The Family, the Synod, and the Social Teaching of the Church—Russell Hittinger
Catholic Social Doctrine speaks of three societies “necessary” for human flourishing. Pius XI states: “Now there are three necessary societies, distinct from one another and yet harmoniously combined by God, into which man is born: two, namely the family and civil society, belong to the natural order; the third, the Church, to the supernatural order.” Leo XIII put marriage first because, while people not “born into” marriage, matrimony is the “principle and foundation” of domestic society. To paraphrase and revise the Aristotelian dictum, the human person is a matrimonial-familial animal, a political animal, and an ecclesial animal. (Pius XI Casti Connubii (31 Dec. 1930), §11; Leo XIII Arcanum Divinae (10 Feb. 1880), §4).
During the centuries following the Council of Trent (1563), magisterial teachings on matrimony were quite clear and rather well developed in comparison to teachings on the family. This makes sense, among other reasons, because the theological disputes of the Reformation era concerned the sacramental status of matrimony. That children and family are a blessing of marriage was not a church-dividing issue. But the magisterium was not completely silent. It emphasized, for example, that for Christians the sacrament of marriage commissions the parents to participate in the religious education of their children. “By the command of Christ, [they look] not only to the propagation of the human race, but to the bringing forth of children for the Church, fellow citizens with the saints, and the domestics of God.” (Leo XIII, Arcanum §10). The family is a primary site of Christian formation, and therefore it is a kind of domestic church. As Pius XI made bold to say: “the family is more sacred than the State and that men are begotten not for the earth and for time, but for Heaven and eternity.” (Casti, §69).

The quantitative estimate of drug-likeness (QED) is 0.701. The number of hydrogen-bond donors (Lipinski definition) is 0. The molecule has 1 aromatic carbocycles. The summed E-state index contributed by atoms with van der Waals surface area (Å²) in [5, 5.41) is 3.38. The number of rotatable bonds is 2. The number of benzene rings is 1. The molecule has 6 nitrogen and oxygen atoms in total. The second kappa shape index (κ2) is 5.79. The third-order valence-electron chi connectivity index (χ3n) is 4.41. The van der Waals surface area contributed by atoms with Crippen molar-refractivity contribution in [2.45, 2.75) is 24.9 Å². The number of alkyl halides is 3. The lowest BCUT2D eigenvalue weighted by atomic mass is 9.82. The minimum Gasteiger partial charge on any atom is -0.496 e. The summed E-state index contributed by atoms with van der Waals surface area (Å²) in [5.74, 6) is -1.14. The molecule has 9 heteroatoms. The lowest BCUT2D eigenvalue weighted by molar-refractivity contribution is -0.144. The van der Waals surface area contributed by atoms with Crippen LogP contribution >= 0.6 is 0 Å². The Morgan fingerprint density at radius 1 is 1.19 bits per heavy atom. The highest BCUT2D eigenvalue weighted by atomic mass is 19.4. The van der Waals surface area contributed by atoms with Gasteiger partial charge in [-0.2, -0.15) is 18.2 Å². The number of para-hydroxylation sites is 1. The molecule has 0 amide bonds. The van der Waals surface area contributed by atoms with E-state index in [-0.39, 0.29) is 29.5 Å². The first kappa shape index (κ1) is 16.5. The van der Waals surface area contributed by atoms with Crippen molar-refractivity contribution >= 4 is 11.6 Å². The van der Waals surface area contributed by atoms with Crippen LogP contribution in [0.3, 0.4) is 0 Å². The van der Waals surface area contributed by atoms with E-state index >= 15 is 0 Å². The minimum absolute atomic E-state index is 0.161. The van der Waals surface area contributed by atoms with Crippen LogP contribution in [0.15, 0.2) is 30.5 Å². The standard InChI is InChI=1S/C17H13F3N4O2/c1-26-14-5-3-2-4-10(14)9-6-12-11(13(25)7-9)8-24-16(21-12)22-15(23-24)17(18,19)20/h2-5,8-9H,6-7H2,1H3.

In the early twentieth century, this teaching was deepened and made more urgent because of what was called “the school question.” In the face first of nationalism, and then in response to emerging totalitarian regimes, the magisterium defended the rights of parents to be the first educators of their children. Leo XIII approved the decrees of the Third Plenary Council of Baltimore (1884) which launched the largest parochial school system in the history of the Catholic Church.
Although seeds were sown for the doctrine of the family as an ecclesiola (little church), its theological development during fell well short of the work of the Second Vatican Council and the magisterial documents of John Paul II – Familiaris Consortio (1991) and Gratissimum Sane (1994). After two synods devoted to the family (1980, 2014-15) theology of the family has become a major concern of Catholic theology. Even so, given the fact that the revised Code of Canon Law (1983) mentions “familia” in the substantive only three times, much work is still be done on the ecclesiastical status of the family.